Changing attitudes about equity. In July 2021, the nonprofit Institute for Healthcare Improvement surveyed more than 500 healthcare professionals to better understand attitudes and perceptions surrounding health equity work. In an interview with Healthcare Innovation, IHI President and CEO Kedar Mate, M.D., discussed some of the findings about challenges health systems face gathering actionable data and implementing equity initiatives.

One of the most notable findings in the IHI Pulse is that the number of respondents who said that health equity is a top priority for their organizations jumped to 58 percent from only 25 percent in 2019. Healthcare Innovation asked Mate if he thought that was largely attributable to the movement that grew out of George Floyd’s murder last year or whether it was a trend that has been growing independent of that movement.

“I think it was building before the Floyd murder and subsequent racial justice rallies that we saw in the summer last year,” Mate said, adding that for the past five to seven years, equity has become a bigger factor in the healthcare landscape. “At the same time, the Floyd murder and the subsequent racial justice movements really accelerated health system leadership's interest in health equity.”

Measuring inequity at the state level. In November the Commonwealth Fund published a new state-level scorecard on health equity data that paints a disturbing picture of disparities in health access and outcomes. The scorecard “exposes a range of deep-seated racial and ethnic healthcare inequities within all 50 states,” said David Blumenthal, M.D., president of the organization. “There's little doubt that the pandemic has exacerbated these inequities and other weaknesses in our healthcare system.” The scorecard report looks at 24 measures of performance stratified for five racial and ethnic groups including Black, Latino, Native, Asian and white Americans. The data timeframes in the report vary by indicator, but generally reflect 2019 and 2020. Health equity does not exist in any state, even those with stronger health systems, the report found. In every state, health system performance is markedly worse for many people of color when compared to white people.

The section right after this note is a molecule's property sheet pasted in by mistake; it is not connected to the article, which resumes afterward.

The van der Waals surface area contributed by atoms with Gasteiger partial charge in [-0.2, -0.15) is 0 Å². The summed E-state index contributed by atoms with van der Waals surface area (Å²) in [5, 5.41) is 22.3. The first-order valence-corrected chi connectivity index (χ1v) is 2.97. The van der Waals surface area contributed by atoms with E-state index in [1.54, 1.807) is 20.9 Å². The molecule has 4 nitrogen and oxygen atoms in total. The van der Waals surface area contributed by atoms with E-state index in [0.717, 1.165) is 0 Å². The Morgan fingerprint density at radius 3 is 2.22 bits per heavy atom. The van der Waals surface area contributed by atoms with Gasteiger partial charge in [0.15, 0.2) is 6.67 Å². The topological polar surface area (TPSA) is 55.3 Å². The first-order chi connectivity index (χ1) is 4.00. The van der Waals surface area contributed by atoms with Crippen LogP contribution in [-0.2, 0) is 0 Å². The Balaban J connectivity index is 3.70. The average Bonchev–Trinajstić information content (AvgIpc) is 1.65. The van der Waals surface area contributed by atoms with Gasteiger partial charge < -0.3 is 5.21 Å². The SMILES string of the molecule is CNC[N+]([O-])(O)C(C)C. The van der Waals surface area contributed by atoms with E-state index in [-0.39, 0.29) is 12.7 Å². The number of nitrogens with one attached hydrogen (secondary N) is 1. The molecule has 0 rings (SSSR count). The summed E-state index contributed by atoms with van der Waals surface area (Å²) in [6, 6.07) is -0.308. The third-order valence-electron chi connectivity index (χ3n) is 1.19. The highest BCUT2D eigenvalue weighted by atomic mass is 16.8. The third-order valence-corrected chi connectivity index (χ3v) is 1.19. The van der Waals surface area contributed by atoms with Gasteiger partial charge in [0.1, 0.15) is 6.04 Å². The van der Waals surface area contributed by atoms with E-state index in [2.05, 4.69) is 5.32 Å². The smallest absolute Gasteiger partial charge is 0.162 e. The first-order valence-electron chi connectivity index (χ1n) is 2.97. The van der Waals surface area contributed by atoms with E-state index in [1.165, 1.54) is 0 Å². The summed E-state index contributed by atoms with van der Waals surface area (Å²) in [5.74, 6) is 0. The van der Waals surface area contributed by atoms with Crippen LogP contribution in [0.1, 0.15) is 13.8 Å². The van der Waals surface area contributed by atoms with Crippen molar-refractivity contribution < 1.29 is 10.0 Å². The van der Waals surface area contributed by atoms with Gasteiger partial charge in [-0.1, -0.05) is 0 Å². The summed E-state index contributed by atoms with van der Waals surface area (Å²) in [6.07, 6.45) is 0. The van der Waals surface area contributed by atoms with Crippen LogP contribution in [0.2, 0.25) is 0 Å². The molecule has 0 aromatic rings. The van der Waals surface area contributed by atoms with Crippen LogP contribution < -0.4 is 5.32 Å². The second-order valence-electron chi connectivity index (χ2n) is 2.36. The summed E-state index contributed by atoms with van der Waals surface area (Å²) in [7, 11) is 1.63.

CMS listening session on equity. Wrapping up the year, on Dec. 8, the CMS Innovation Center brought together health equity experts for a roundtable discussion on how federal policymakers can execute on their stated objective to advance health equity. During the discussion, Alice Chen, M.D., the chief medical officer at Covered California and formerly the deputy secretary for policy and planning and chief of clinical affairs at the California Health and Human Services Agency, said CMMI should focus on alignment, starting with the three M's of Medicare, Medicaid and Marketplace and invest in multi-payer models that are geographically focused, because particularly for vulnerable communities health happens locally, she said. Chen added that we also need to align on measurement. “There are just too many measures in play, and just too much variation across programs,” she said. “The sad truth is that healthcare providers are not equipped to improve on more than a few things at a time. We need a parsimonious set of measures — fewer than 10 — that are core across all the programs and tied to both key drivers of morbidity or mortality, and stratified and targeted for disparities reduction. I would say hypertension, diabetes, colorectal cancer screening are no-brainers across all these programs.”